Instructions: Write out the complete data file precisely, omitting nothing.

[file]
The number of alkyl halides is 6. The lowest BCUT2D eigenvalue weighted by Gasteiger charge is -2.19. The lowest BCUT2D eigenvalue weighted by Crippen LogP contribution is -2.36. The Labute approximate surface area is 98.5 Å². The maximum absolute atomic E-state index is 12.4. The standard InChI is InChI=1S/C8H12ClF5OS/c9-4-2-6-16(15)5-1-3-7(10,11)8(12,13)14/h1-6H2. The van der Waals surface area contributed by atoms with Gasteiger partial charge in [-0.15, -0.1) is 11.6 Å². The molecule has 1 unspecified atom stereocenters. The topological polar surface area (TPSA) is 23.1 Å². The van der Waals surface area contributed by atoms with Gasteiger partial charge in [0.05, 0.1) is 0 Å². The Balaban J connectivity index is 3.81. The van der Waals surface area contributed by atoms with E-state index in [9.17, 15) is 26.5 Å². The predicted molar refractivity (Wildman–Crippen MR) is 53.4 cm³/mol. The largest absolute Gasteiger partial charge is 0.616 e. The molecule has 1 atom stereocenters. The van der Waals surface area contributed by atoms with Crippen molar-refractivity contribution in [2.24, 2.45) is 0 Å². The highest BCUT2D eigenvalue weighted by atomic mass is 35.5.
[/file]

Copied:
The number of alkyl halides is 6. The lowest BCUT2D eigenvalue weighted by Gasteiger charge is -2.19. The lowest BCUT2D eigenvalue weighted by Crippen LogP contribution is -2.36. The Labute approximate surface area is 98.5 Å². The maximum absolute atomic E-state index is 12.4. The standard InChI is InChI=1S/C8H12ClF5OS/c9-4-2-6-16(15)5-1-3-7(10,11)8(12,13)14/h1-6H2. The van der Waals surface area contributed by atoms with Gasteiger partial charge in [-0.15, -0.1) is 11.6 Å². The molecule has 1 unspecified atom stereocenters. The topological polar surface area (TPSA) is 23.1 Å². The van der Waals surface area contributed by atoms with Gasteiger partial charge in [0.05, 0.1) is 0 Å². The Balaban J connectivity index is 3.81. The van der Waals surface area contributed by atoms with E-state index in [9.17, 15) is 26.5 Å². The predicted molar refractivity (Wildman–Crippen MR) is 53.4 cm³/mol. The largest absolute Gasteiger partial charge is 0.616 e. The molecule has 1 atom stereocenters. The van der Waals surface area contributed by atoms with Crippen molar-refractivity contribution in [2.24, 2.45) is 0 Å². The highest BCUT2D eigenvalue weighted by atomic mass is 35.5.